Commission approves Coco Palms renovation

LIHU’E — The county Planning Commission yesterday approved permits that allow

for conversion of the Coco Palms hotel in Wailua to a 232-unit timeshare


The developer plans to tear down the landmark 396-room hotel and

convert the 30-acre property into timeshare units and 20 hotel rooms.


vintage hotel has been closed since Hurricane ‘Iniki in 1992.

Work on the

project is not expected to begin for at least 18 months. Prior to beginning

construction, plans to preserve burials, historic resources and artifacts must

be approved and a county demolition permit secured.

Former Hawai’i Sen.

Billy Fernandes, a longtime resident of Wailua, praised the action of the


“It is high time we do something,” he said before the meeting

at the Lihu’e Civic Center. “We need to reopen. Keep the name Coco Palms going.

It is well known all over the world, so you don’t want to lose


Developers James R. Reed and Lincoln Consulting Group Limited secured

Special Management Area use permits, project development permits and other


The Planning Commission approved the permits based on favorable

recommendations from the county Planning Department.

Conditions placed on

the permits include preserving hundreds of coconut trees, resolving issues with

the state Department of Transportation over a potential Kapa’a bypass road by

the hotel, and revising floor plans for timeshare units.

The developers

also have agreed to step up efforts to preserve Hawaiian burials, historical

sites and artifacts at the hotel site.

Representing the developers, Kaua’i

architect Avery Youn proposed:

* Historical research and data collection on

fish ponds, auwai (ditches) and springs.

* An archeological inventory to

identify historical sites, burials and artifacts.

* A monitoring plan

dealing with archeological remains, sites where remains could be found, the

range of the field work and designation of authority to halt work when remains

or artifacts are found.

* A data recovery plan.

* A burial treatment


* A preservation plan.

These plans need approval by the state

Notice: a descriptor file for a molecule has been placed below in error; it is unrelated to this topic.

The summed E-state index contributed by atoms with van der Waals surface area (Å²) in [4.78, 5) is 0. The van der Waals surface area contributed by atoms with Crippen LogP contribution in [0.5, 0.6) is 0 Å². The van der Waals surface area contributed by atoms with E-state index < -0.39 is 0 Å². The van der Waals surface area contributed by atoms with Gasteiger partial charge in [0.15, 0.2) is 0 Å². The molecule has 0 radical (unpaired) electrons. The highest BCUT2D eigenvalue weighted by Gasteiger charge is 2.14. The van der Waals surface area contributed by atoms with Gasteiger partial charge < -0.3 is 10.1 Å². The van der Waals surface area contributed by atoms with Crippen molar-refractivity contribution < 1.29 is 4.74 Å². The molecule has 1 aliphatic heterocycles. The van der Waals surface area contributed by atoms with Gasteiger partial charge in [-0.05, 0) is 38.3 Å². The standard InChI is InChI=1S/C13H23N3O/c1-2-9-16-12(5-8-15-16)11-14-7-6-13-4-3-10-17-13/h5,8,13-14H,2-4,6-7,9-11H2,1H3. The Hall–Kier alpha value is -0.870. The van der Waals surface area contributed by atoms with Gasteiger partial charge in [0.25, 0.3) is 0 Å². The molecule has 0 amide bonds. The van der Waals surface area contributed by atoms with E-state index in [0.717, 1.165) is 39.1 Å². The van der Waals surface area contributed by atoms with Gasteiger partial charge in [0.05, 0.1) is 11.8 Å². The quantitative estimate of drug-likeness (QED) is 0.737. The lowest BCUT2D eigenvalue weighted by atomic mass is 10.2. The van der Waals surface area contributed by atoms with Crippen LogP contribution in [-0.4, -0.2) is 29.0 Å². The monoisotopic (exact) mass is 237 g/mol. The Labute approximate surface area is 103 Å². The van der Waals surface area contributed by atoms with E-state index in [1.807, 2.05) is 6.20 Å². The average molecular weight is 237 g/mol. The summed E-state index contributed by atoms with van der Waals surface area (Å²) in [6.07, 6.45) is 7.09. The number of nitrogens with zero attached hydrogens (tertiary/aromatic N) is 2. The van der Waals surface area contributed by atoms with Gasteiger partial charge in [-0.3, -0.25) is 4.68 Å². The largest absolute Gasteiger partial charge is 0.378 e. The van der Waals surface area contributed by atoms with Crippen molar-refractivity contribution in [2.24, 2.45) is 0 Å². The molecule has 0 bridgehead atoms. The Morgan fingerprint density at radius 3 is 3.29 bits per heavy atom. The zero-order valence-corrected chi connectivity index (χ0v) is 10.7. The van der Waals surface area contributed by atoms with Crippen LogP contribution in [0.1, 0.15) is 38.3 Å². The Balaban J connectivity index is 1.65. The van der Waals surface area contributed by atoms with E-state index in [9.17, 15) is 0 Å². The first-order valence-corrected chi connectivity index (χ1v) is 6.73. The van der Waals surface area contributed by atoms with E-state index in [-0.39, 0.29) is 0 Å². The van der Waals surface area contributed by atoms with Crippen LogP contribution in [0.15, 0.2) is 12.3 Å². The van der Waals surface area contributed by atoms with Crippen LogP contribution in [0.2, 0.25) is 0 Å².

Department of Land and Natural Resources, the Kaua’i-Ni’ihau Burial Council and

the Kaua’i County Historic Preservation Review Commission, Youn said.


agreed with Commissioner Abby Santos that the conditions could alter the

placement of some new buildings at the hotel site.

“If we find a

significant group of burials, we may have to remove buildings rather than

re-inter (the remains),” he said.

The extra efforts by the developers to

ensure proper treatment of the burial drew support from Cheryl Lovell-Obtake,

a representative of the Kaua’i-Ni’ihau Burial Council.

Sovereignty advocate

Kane Pa said he didn’t go along with the Burial Council’s endorsements of

conditions placed on the developer.

He said the county Planning Commission

has no authority to decide how the burials are to be treated because the people

who are buried there are kanaka maoli, the indigenous people of Hawai’i, and

were not American citizens, he said. As a result, they are not subject to the

laws of the state.

“I want to let you people know I have served you notice

of what is happening here,” Pa said. “You can do whatever you want to do after


Some of the key recommendations from the staff included:

Work with the Kaua’i and Ni’ihau Island Burial Council on known and inadvertent

Native Hawaiian burials at the hotel site.

* Preserve archaeological

resources, including the fishponds, springs and ‘auwai (ditches), if the State

Historic Preservation Division of the state Department of Land and Natural

Resources finds the features historically significant.

* Move proposed

timeshare buildings 50 feet back from the property line along Kuhio Highway,

unless the county Planning Department finds the locations closer to the

highway are needed to avoid impacting an archaeological or historical


* Revise floor plans for the timeshare units to remove the

potential for “lockout units” (one-bedroom suites attached to each timeshare

apartment but separated by walls and separate entry doors).

* Pay the

county $232,000 in environmental assessment fees.

* Pay another amount in

lieu of park dedication.

* Provide 612 off-street parking stalls for the

public, resort and Seashell Restaurant users.


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